Video features Deaf Australia board members Karthik Vijayanandam and Julie Lyons discussing recent winners for the 2023 Deaf Australian of the Year Award and the 2023 Deaf Community Volunteer of the Year Award. They are chatting over Zoom in different environments. Karthik is sitting in an office chair with a white background behind him. Julie sitting outside with a bamboo grass wall behind her. They both looks happy to be discussing this topic.

Closing slide: Graphic features white Deaf Australia logo on a green and blue gradient background. Text reads “Deaf Australia is a Deaf-leg advocacy and information organisation in Australia representing all Deaf, Deafblind, and hard-of-hearing people and others who use Auslan (Australian Sign Language) as their language of preference. Contact us: [email icon] [email protected], [website icon] https://buff.ly/40UXM8b, [Instagram and Twitter icons] @deafaustralia, [Facebook icon] DeafAustraliaInc”

Congratulations to all of our 2023 Awards winners!

Deaf Australian
of the Year

Jas Shirrefs

Deaf Youth Australian
of the Year

Shanleigh Meldrum

Deaf Community
Volunteer of the Year

William Maggs

Read more about their achievements below:
Deaf Australian
of the Year

Jas Shirrefs

Jas has been nominated Jas for their efforts in creating a more socially conscientious, empowered and considerate Australian Deaf community. Jas is a dedicated human rights activist with an intersectional lens, with the Deaf community at the heart of their work.

Over the past few years, they have mobilised the use of social media and their art practice to advocate and raise awareness about various social issues with a focus on providing access to information in Auslan as well as empowering the Australian Deaf and hard of hearing community.

They also have a strong passion for calling out biases and negative attitudes towards the deafblind community. Jas always considers the access and experience of deafblind people through the development and exhibition of their artwork, resulting in an art practice that is inherently inclusive with a focus on tactile artwork.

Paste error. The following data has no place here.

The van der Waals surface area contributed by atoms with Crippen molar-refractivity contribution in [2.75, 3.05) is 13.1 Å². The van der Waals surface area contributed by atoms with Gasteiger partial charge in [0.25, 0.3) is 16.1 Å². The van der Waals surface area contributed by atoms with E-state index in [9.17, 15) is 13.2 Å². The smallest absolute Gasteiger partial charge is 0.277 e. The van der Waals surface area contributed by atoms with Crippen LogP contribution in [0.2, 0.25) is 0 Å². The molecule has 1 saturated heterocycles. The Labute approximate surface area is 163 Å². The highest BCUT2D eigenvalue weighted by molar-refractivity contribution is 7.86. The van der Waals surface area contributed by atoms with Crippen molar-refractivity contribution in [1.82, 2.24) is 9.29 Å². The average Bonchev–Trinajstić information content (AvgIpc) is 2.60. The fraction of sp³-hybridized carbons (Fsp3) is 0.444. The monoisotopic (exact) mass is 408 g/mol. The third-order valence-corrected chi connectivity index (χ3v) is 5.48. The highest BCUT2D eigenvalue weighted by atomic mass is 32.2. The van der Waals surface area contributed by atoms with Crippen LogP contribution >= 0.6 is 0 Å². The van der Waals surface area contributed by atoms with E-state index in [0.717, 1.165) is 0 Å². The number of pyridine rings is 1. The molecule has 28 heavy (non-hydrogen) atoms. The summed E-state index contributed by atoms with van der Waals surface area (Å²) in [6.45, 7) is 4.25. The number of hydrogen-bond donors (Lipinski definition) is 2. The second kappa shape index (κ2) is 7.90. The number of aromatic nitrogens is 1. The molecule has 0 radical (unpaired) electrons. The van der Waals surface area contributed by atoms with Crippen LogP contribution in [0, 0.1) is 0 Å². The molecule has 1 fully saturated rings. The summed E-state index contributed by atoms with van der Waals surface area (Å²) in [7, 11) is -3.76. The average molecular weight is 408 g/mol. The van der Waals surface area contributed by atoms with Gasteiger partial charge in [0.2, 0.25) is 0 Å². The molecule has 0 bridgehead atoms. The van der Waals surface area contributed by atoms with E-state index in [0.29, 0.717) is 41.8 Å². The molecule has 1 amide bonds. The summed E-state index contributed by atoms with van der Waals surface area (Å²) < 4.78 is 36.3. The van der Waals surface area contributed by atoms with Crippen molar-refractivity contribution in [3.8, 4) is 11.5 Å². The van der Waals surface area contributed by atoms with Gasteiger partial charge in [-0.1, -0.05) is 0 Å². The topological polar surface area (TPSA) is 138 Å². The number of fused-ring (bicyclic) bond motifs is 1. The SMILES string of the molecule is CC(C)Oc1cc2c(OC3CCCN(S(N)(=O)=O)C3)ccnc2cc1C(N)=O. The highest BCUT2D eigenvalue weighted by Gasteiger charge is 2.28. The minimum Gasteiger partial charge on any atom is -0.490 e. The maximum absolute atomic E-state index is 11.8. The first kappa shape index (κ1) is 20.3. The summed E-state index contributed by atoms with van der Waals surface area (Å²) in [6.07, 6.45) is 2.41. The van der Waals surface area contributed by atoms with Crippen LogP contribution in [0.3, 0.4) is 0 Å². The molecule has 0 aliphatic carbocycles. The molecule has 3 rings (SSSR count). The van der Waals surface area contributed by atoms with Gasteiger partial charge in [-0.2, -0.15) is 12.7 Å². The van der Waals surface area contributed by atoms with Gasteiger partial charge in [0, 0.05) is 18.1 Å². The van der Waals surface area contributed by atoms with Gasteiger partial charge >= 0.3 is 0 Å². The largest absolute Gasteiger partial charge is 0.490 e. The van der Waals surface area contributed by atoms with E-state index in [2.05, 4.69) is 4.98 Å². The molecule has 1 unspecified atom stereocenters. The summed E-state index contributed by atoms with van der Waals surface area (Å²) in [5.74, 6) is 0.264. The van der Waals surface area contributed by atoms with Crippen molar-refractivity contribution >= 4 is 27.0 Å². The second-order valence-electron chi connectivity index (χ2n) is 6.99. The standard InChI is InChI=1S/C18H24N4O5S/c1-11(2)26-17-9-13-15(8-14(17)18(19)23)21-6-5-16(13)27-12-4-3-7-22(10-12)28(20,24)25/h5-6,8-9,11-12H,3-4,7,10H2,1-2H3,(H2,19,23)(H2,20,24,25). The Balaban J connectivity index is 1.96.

For example, during the decision-making process for the Deaf DARE residency project. Jas played an instrumental role in ensuring that the space was inclusive for Deaf-blind people including being involved in organising tactile tours specifically for Deaf-blind people across Australia.

Deaf Youth Australian
of the Year

Shanleigh Meldrum

Shanleigh’s outstanding contributions are being acknowledged today, as she has been nominated by a community member for her remarkable efforts at Bendigo Deaf Hub and her dedication to volunteering with the State Emergency Service (SES). Notably, she has played a pivotal role in establishing youth spaces across regional Victoria specifically designed for Deaf and Hard of Hearing (HoH) youth.

Recognising her commitment, the Victorian Government has honored Shanleigh for her volunteer work, a testament to her impactful contributions. In a noteworthy achievement, she was included in the Victorian Women Honour Roll for the year 2023.